OSF's Urbana, Danville hospitals out of network for many state employees

OSF's Urbana, Danville hospitals out of network for many state employees

CHAMPAIGN — The week-old change of ownership for former Presence Health hospitals in Urbana and Danville is affecting more than Blue Cross Blue Shield members in East Central Illinois.

The former Presence Covenant and Presence United Samaritans medical centers — renamed OSF Heart of Mary and OSF Sacred Heart medical centers — also became out-of-network hospitals on Feb. 1 for state employees in four out of the five health plans that were available in this part of the state.

That wasn't great to hear for Nancy Holm of Champaign. She's a University of Illinois employee enrolled in the state's HealthLink Open Access Plan, which isn't under contract with OSF HealthCare for the Urbana and Danville hospitals.

Her husband, Tom, is a state retiree covered by an Aetna/Coventry Medicare Advantra plan, she said. Along with BlueCross Blue Shield, Aetna/Coventry is among the insurance carriers OSF is still negotiating with for the two hospitals.

Should she need to go to a hospital, Nancy Holm said, her HealthLink plan would provide benefits at Carle Foundation Hospital — but only at a "tier II" level, meaning her out-of-pocket costs would be higher.

She and her husband were aware the change of ownership was coming up, she said, but didn't know the new owner wouldn't take their insurance. Nor did she get any warning about a change in benefits from HealthLink, Holm said.

"Wouldn't you think they'd have sent us a letter?" she asked.

Holm said she talked to someone on staff at the state's Department of Central Management Services and she was advised she could go to Clinton for full hospital benefits. Holm said she, in turn, asked about the possibility of state employees and retirees affected by the hospital change getting a chance to choose a new health plan for the current year.

"To me, this seems like a change of benefits right in the middle of the benefits year," she said.

OSF HealthCare recently signed a contract with Health Alliance Medical Plans covering the OSF hospitals in Urbana and Danville. State employees covered under the Aetna HMO, Aetna Open Access Plan, HealthLink OAP and the Quality Care plan (administered by Aetna) wishing to use those hospitals appear to be out of luck.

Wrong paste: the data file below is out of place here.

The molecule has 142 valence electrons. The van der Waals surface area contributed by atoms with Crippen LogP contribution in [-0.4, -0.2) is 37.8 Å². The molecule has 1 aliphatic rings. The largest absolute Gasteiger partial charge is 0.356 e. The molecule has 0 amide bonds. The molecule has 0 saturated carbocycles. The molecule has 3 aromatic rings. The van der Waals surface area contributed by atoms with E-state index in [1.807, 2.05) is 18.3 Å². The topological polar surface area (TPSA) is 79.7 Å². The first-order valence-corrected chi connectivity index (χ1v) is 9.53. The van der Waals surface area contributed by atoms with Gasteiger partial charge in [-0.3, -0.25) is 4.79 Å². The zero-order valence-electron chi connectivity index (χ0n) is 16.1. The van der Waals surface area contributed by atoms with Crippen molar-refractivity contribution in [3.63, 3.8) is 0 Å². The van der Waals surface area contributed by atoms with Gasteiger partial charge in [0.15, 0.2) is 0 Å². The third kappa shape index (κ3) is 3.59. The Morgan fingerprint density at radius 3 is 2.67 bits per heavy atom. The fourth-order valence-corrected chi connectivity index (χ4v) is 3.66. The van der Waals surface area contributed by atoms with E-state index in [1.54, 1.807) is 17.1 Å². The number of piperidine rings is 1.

OSF HealthCare spokeswoman Shelli Dankoff said OSF has completed contracts with insurers for a number of commercial, Medicare and Medicaid plans for the Urbana and Danville hospitals, but contract negotiations are still underway with Blue Cross Blue Shield, Aetna/Coventry and HealthLink.

"OSF HealthCare remains hopeful of reaching a positive resolution so we are able to continue to meet the needs of those we've been called to serve," said a response from the Peoria-based system.

Meanwhile, OSF said it is offering a "benefits match" for those patients who are under physician's orders for services such as chemotherapy or physical therapy being carried out at the two hospitals.

"This means that even though the facility is currently out-of-network in the eyes of any payers we are negotiating with, OSF will make the appropriate adjustments so that the patient is only responsible for out-of-pocket costs that they would incur at an in-network facility," the health system said. "OSF HealthCare is making these adjustments only until an agreement has been completed with payers we are negotiating with, and only for patients with a prior active treatment plan that began prior to Feb. 1."

Illinois Central Management Services spokesman Mike Deering said emergency room coverage remains at in-network levels, and for other hospital care needed locally by state employees, Carle Foundation Hospital is in network for Aetna and covered at the tier II level for HealthLink.

"Please note that should a member of any health plan be undergoing treatment at either (former) Presence hospital, their health plan is obligated to provide a 'continuity of care' plan that bridges the individual with full coverage through the duration of their medical care," he said.

Deering said this situation isn't one that would qualify state employees for a change of health plans applying to the current benefits year, and he advised state group plan members to call their health plans to find other hospitals in their area.

"This is not considered a qualifying change in member status," he said. "If a hospital leaves a health plan's network, the member needs to identify another hospital with the plan's network for full benefits coverage. The state of Illinois as an employer, however, does not have a say in provider network contractual negotiations conducted by participating health insurance carriers."

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